“We want to know” what they find, she said, “and we will take action.”

The visit during the week has been collaborative, Ehresmann said, with the federal officials learning from and commending some aspects of Minnesota’s pandemic response — such as its organization of contact tracing teams with unique expertise on outbreaks in bars or workplaces.

Hospitalizations for COVID-19 had declined in Minnesota from a May 28 peak of 606, but they started to increase in July. The state reported 282 hospitalizations Thursday — the highest single-day total this month. However, the number of patients requiring intensive care declined from 119 on Wednesday to 107.

Minnesota has reported fewer than 10 COVID-19 deaths for 21 consecutive days, compared with the single-day high of 35 deaths reported during a peak of the pandemic on May 28. Nine deaths were reported Thursday.

Walz earlier this week urged people to follow the simple, low-cost strategy of wearing masks, washing hands and following social distancing guidelines to reduce virus transmission.

“We’re going to see this disease spread” until a vaccine emerges, Walz said. “We are certainly not going to go down the route of states like Arizona and Florida where we get in a situation” of exponential case growth.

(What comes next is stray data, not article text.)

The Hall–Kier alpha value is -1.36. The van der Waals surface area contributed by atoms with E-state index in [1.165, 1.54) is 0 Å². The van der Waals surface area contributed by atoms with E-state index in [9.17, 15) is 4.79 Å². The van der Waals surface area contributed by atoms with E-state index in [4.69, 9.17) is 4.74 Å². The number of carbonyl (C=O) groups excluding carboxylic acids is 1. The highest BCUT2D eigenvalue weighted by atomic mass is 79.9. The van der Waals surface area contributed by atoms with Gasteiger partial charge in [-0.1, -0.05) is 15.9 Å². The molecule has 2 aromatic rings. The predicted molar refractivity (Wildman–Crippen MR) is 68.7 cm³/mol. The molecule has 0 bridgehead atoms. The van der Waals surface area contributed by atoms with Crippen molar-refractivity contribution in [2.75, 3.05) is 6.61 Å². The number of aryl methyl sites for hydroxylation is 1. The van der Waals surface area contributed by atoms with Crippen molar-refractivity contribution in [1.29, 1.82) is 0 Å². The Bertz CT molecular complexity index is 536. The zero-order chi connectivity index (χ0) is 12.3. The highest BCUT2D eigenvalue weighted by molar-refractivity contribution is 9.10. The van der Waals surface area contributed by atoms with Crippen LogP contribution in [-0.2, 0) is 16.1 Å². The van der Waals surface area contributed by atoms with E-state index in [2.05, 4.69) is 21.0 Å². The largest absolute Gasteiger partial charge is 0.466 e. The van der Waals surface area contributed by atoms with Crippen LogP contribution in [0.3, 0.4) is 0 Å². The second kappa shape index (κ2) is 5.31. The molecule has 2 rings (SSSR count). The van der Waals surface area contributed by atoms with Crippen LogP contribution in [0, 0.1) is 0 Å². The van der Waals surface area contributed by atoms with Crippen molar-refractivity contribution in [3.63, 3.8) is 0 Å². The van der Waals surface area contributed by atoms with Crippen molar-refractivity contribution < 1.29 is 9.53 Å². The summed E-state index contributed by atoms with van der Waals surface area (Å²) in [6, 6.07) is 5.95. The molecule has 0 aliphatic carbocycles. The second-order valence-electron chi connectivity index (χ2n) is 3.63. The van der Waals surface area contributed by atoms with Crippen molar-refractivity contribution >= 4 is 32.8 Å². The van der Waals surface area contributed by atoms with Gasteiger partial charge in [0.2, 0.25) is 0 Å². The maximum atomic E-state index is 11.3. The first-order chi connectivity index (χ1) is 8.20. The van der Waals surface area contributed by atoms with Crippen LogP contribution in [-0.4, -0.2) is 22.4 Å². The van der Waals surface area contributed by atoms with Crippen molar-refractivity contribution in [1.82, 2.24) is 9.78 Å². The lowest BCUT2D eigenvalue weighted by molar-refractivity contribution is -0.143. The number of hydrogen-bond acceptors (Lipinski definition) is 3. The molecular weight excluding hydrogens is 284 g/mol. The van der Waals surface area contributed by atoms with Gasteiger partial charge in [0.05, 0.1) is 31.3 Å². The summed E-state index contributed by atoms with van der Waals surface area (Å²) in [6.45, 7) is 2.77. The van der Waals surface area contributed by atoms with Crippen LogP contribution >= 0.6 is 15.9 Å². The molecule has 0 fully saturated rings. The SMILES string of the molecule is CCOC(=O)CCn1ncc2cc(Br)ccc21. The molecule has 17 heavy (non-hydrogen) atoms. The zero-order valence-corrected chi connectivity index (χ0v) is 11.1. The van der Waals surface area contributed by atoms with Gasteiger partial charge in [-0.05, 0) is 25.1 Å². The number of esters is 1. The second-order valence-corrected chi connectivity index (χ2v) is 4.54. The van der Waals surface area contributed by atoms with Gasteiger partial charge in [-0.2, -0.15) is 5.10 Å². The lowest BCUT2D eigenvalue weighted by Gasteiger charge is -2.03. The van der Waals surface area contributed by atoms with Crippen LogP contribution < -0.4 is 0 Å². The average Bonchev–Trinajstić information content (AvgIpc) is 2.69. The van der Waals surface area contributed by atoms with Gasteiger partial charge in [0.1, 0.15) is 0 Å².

Compliance could expedite further business reopenings and increase the likelihood of in-school classes this fall, he said. Walz is scheduled to announce a school reopening strategy next Thursday.

The uncertain tack of the pandemic in Minnesota is reflected in national data. A leaked White House report on states listed Minnesota in the “yellow zone” for moderate case growth for its current COVID-19 threat. Eighteen states were listed in red zones for rapid case growth, including Iowa and Wisconsin.

New York enacted a travel restriction for Minnesota last week, when the state’s COVID-19 case rate was just above its minimum threshold. It removed Minnesota this week after the case rate dropped slightly below that threshold but could put the state back on the restriction list next week.

Ehresmann said outbreaks are growing in diversity beyond those identified at bars and restaurants after those establishments were allowed on June 10 to resume limited indoor service.

Among identified outbreaks in July, there have been 237 people infected in 48 workplaces, 336 people infected in 18 restaurants or bars, and 108 people infected at 14 social events, Ehresmann said.

The events ranged from a group tubing event to funerals and graduation celebrations.

Second visit from feds

This is the second federal team to come to Minnesota amid the pandemic. The first was made up of experts from the U.S. Centers for Disease Control and Prevention in response to the specific threat of COVID-19 among residents of long-term care facilities.

Among all COVID-19 deaths in Minnesota, 77% involved residents of such facilities.

Age and underlying health conditions, such as diabetes and heart disease, increase the risks of COVID-19 infections. People 70 and older now make up less than 10% of all diagnosed COVID-19 cases in Minnesota, but 80% of the deaths.